The rise and fall of Zimbabwe cricket

The rise and fall of Zimbabwe cricket

Photo credit: AFP

On July 19, 2019, the International Cricket Council (ICC) suspended Zimbabwe Cricket because of government interference in their cricketing affairs. Funding to Zimbabwe Cricket has been frozen and they are barred from taking part in any upcoming ICC events, putting their participation in the Women's T20 World Cup Qualifier in August and the Men's T20 World Cup Qualifier in October in great jeopardy. 

The ban possibly closed one of cricket's glorious chapters, on in which a team rose through the ranks to emerge as a force to reckon with and make their mark in the map of world cricket. In an age where many other disciplines are giving the 'Gentleman's Game' stiff competition in the race for survival, the decline of a major power of yesteryear is a blow to the game, it's game, and the romantics of this sport. 

Formative years

Earlier known as Rhodesia, the country used to play in the South African domestic cricket tournament, the Currie Cup, till they gained independence on April 18, 1980, and on July 21,  1981, they became an associate member of the ICC. 

It was in the 1983 World Cup (then Prudential Cup) that Zimbabwe flirted with a grand tournament of ICC for the first time and rubbed shoulders with the heavyweights of the arena. They lost five out of six matches in that campaign but managed to defeat Australia by 13 runs to announce their arrival. 

In the 1987 World Cup though, they lost all their six group stage matches, despite running New Zealand agonisingly close and losing by three runs. They did better in the 1992 World Cup, only slightly. Zimbabwe lost seven of the eight round-robin stage matches, with their only win coming against England, which is still considered as one of the greatest upsets in the history of the game. Batting first, Zimbabwe scampered to 134, and then Eddo Brandes' spell of 4 for 21 helped them to bundle out England at 125, giving the newcomers a nine-run win against one of the traditional powerhouses of cricket.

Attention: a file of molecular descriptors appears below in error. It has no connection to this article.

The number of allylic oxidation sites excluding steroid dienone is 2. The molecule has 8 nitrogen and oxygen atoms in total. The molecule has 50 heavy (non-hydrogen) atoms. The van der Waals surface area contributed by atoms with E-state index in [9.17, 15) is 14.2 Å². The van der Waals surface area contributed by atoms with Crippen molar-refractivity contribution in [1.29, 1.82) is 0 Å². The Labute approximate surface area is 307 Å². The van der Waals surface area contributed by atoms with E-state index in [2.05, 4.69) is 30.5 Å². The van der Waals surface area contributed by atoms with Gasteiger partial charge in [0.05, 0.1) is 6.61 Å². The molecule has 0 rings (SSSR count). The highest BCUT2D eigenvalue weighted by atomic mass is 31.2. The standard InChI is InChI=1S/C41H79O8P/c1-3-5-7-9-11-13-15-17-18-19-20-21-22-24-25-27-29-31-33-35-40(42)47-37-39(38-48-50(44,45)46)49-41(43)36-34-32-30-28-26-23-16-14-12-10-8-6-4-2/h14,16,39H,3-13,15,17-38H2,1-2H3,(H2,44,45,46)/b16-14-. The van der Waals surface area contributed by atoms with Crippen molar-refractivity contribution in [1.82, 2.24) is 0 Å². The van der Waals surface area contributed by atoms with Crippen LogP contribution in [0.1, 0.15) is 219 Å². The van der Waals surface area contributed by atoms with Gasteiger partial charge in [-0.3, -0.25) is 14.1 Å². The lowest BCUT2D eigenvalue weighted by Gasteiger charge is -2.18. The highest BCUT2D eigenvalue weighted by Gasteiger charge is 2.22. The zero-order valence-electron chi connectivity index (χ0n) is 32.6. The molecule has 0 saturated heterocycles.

In July 1992, Zimbabwe Cricket was elevated to new heights as ICC granted them Test status, thus become the ninth nation to receive the honour. They experienced a horrid run in the first thirty Tests. They won just one Test, against Pakistan at home, a match where Grant Flower scored a mammoth unbeaten 201 and Heath Streak took nine wickets in two innings for 105 runs, including a six-wicket haul in Pakistan's first innings. Henry Olonga, the first black cricketer to play for Zimbabwe, made his debut in this match.

Rise to prominence

The five years, from 1997 to 2002, is widely described as the most productive phase for Zimbabwe Cricket, a phase where they finally emerged as a team ready to challenge the big boys. The team was blessed with some of the most talented cricketers of that time, with wicketkeeper-batsman Andy Flower and his brother Grant Flower, explosive all-rounders like Heath Streak and Andy Blignaut, talented batsmen like Murray Goodwin, David Houghton, spinners Paul Strang and Brandes, pacers Neil Johnson and Henry Olonga forming a squad that was destined for excellence. 

And they began to conquer new frontiers. Zimbabwe bagged a 1-0 Test series (three-match series) win against Pakistan in 1998, that too in the latter's home. In the same year, they also defeated India in a one-off Test in Harare by 61 runs.